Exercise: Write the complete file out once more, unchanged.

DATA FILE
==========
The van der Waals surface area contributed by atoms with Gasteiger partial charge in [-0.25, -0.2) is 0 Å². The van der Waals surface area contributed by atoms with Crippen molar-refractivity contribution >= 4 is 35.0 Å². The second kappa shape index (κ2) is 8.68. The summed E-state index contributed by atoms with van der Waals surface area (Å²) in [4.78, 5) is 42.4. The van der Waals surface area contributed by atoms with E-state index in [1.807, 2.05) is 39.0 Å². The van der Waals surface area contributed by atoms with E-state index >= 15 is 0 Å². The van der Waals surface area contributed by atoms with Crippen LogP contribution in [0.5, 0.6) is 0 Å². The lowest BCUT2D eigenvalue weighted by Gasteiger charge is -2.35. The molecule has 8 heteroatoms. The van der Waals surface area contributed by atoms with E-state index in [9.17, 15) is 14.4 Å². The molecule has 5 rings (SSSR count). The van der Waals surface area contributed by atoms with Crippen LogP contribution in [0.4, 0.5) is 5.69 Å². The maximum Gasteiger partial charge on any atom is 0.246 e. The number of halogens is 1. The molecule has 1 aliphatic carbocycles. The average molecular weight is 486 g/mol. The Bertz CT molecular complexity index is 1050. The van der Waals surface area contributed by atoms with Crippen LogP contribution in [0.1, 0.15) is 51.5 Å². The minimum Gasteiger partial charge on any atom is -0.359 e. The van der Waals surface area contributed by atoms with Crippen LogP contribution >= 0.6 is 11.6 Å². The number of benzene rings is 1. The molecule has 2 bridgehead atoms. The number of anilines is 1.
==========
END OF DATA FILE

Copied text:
The van der Waals surface area contributed by atoms with Gasteiger partial charge in [-0.25, -0.2) is 0 Å². The van der Waals surface area contributed by atoms with Crippen molar-refractivity contribution >= 4 is 35.0 Å². The second kappa shape index (κ2) is 8.68. The summed E-state index contributed by atoms with van der Waals surface area (Å²) in [4.78, 5) is 42.4. The van der Waals surface area contributed by atoms with E-state index in [1.807, 2.05) is 39.0 Å². The van der Waals surface area contributed by atoms with E-state index >= 15 is 0 Å². The van der Waals surface area contributed by atoms with Crippen LogP contribution in [0.5, 0.6) is 0 Å². The lowest BCUT2D eigenvalue weighted by Gasteiger charge is -2.35. The molecule has 8 heteroatoms. The van der Waals surface area contributed by atoms with E-state index in [9.17, 15) is 14.4 Å². The molecule has 5 rings (SSSR count). The van der Waals surface area contributed by atoms with Crippen LogP contribution in [0.4, 0.5) is 5.69 Å². The maximum Gasteiger partial charge on any atom is 0.246 e. The number of halogens is 1. The molecule has 1 aliphatic carbocycles. The average molecular weight is 486 g/mol. The Bertz CT molecular complexity index is 1050. The van der Waals surface area contributed by atoms with Crippen LogP contribution in [0.1, 0.15) is 51.5 Å². The minimum Gasteiger partial charge on any atom is -0.359 e. The van der Waals surface area contributed by atoms with Crippen LogP contribution >= 0.6 is 11.6 Å². The number of benzene rings is 1. The molecule has 2 bridgehead atoms. The number of anilines is 1.